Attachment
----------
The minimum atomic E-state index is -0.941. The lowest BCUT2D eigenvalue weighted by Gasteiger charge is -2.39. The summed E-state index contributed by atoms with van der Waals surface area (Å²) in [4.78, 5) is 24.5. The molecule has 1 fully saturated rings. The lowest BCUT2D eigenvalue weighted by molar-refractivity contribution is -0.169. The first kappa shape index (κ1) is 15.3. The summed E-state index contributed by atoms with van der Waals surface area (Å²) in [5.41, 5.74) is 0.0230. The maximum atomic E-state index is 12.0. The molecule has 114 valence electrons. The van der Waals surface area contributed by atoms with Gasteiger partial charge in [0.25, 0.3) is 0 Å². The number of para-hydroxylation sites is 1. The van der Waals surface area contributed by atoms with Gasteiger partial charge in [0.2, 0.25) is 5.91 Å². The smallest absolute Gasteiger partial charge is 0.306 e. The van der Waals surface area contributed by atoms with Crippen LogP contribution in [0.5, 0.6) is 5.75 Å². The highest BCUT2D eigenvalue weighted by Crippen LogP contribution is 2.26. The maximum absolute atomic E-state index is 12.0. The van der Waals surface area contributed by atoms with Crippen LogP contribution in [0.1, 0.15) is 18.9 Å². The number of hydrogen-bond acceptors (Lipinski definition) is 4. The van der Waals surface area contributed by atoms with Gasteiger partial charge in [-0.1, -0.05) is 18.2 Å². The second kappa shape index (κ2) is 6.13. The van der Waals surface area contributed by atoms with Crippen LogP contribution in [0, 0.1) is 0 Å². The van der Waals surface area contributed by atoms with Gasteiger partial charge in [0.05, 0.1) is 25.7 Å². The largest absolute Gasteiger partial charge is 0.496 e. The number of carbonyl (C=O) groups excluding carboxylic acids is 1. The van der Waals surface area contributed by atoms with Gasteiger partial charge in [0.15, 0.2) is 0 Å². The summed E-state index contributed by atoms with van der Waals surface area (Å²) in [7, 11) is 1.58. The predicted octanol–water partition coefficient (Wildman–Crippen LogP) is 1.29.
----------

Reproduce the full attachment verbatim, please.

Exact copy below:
The minimum atomic E-state index is -0.941. The lowest BCUT2D eigenvalue weighted by Gasteiger charge is -2.39. The summed E-state index contributed by atoms with van der Waals surface area (Å²) in [4.78, 5) is 24.5. The molecule has 1 fully saturated rings. The lowest BCUT2D eigenvalue weighted by molar-refractivity contribution is -0.169. The first kappa shape index (κ1) is 15.3. The summed E-state index contributed by atoms with van der Waals surface area (Å²) in [5.41, 5.74) is 0.0230. The maximum atomic E-state index is 12.0. The molecule has 114 valence electrons. The van der Waals surface area contributed by atoms with Gasteiger partial charge in [0.25, 0.3) is 0 Å². The number of para-hydroxylation sites is 1. The van der Waals surface area contributed by atoms with Gasteiger partial charge in [0.2, 0.25) is 5.91 Å². The smallest absolute Gasteiger partial charge is 0.306 e. The van der Waals surface area contributed by atoms with Crippen LogP contribution in [0.5, 0.6) is 5.75 Å². The highest BCUT2D eigenvalue weighted by Crippen LogP contribution is 2.26. The maximum absolute atomic E-state index is 12.0. The van der Waals surface area contributed by atoms with Crippen LogP contribution in [0.1, 0.15) is 18.9 Å². The number of hydrogen-bond acceptors (Lipinski definition) is 4. The van der Waals surface area contributed by atoms with Gasteiger partial charge in [-0.1, -0.05) is 18.2 Å². The second kappa shape index (κ2) is 6.13. The van der Waals surface area contributed by atoms with Crippen LogP contribution in [0, 0.1) is 0 Å². The van der Waals surface area contributed by atoms with Gasteiger partial charge in [0.05, 0.1) is 25.7 Å². The largest absolute Gasteiger partial charge is 0.496 e. The number of carbonyl (C=O) groups excluding carboxylic acids is 1. The van der Waals surface area contributed by atoms with Gasteiger partial charge in [0.15, 0.2) is 0 Å². The summed E-state index contributed by atoms with van der Waals surface area (Å²) in [7, 11) is 1.58. The predicted octanol–water partition coefficient (Wildman–Crippen LogP) is 1.29.